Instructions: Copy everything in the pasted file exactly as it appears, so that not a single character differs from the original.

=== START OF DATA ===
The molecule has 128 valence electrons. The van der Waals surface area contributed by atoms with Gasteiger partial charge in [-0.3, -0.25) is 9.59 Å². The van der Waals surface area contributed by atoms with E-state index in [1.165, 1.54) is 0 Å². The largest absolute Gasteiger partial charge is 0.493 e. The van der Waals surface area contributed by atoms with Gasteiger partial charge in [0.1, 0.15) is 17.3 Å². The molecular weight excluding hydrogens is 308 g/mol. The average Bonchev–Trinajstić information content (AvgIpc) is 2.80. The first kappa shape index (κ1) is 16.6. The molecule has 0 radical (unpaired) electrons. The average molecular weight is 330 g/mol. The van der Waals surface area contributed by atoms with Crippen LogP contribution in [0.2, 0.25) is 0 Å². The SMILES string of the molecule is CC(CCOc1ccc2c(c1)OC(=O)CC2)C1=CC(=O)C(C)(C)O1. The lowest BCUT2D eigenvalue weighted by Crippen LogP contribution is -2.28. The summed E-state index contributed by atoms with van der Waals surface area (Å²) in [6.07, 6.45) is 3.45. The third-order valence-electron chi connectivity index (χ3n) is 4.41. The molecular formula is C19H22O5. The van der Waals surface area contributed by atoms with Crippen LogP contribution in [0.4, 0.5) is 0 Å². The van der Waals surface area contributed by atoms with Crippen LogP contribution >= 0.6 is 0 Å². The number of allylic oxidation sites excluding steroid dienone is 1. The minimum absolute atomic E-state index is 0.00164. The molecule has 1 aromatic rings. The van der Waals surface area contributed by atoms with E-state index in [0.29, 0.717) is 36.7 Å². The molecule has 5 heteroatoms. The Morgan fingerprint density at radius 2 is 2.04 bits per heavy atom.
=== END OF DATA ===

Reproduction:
The molecule has 128 valence electrons. The van der Waals surface area contributed by atoms with Gasteiger partial charge in [-0.3, -0.25) is 9.59 Å². The van der Waals surface area contributed by atoms with E-state index in [1.165, 1.54) is 0 Å². The largest absolute Gasteiger partial charge is 0.493 e. The van der Waals surface area contributed by atoms with Gasteiger partial charge in [0.1, 0.15) is 17.3 Å². The molecular weight excluding hydrogens is 308 g/mol. The average Bonchev–Trinajstić information content (AvgIpc) is 2.80. The first kappa shape index (κ1) is 16.6. The molecule has 0 radical (unpaired) electrons. The average molecular weight is 330 g/mol. The van der Waals surface area contributed by atoms with Crippen LogP contribution in [0.2, 0.25) is 0 Å². The SMILES string of the molecule is CC(CCOc1ccc2c(c1)OC(=O)CC2)C1=CC(=O)C(C)(C)O1. The lowest BCUT2D eigenvalue weighted by Crippen LogP contribution is -2.28. The summed E-state index contributed by atoms with van der Waals surface area (Å²) in [6.07, 6.45) is 3.45. The third-order valence-electron chi connectivity index (χ3n) is 4.41. The molecular formula is C19H22O5. The van der Waals surface area contributed by atoms with Crippen LogP contribution in [0.4, 0.5) is 0 Å². The van der Waals surface area contributed by atoms with Crippen LogP contribution >= 0.6 is 0 Å². The number of allylic oxidation sites excluding steroid dienone is 1. The minimum absolute atomic E-state index is 0.00164. The molecule has 1 aromatic rings. The van der Waals surface area contributed by atoms with E-state index in [0.29, 0.717) is 36.7 Å². The molecule has 5 heteroatoms. The Morgan fingerprint density at radius 2 is 2.04 bits per heavy atom.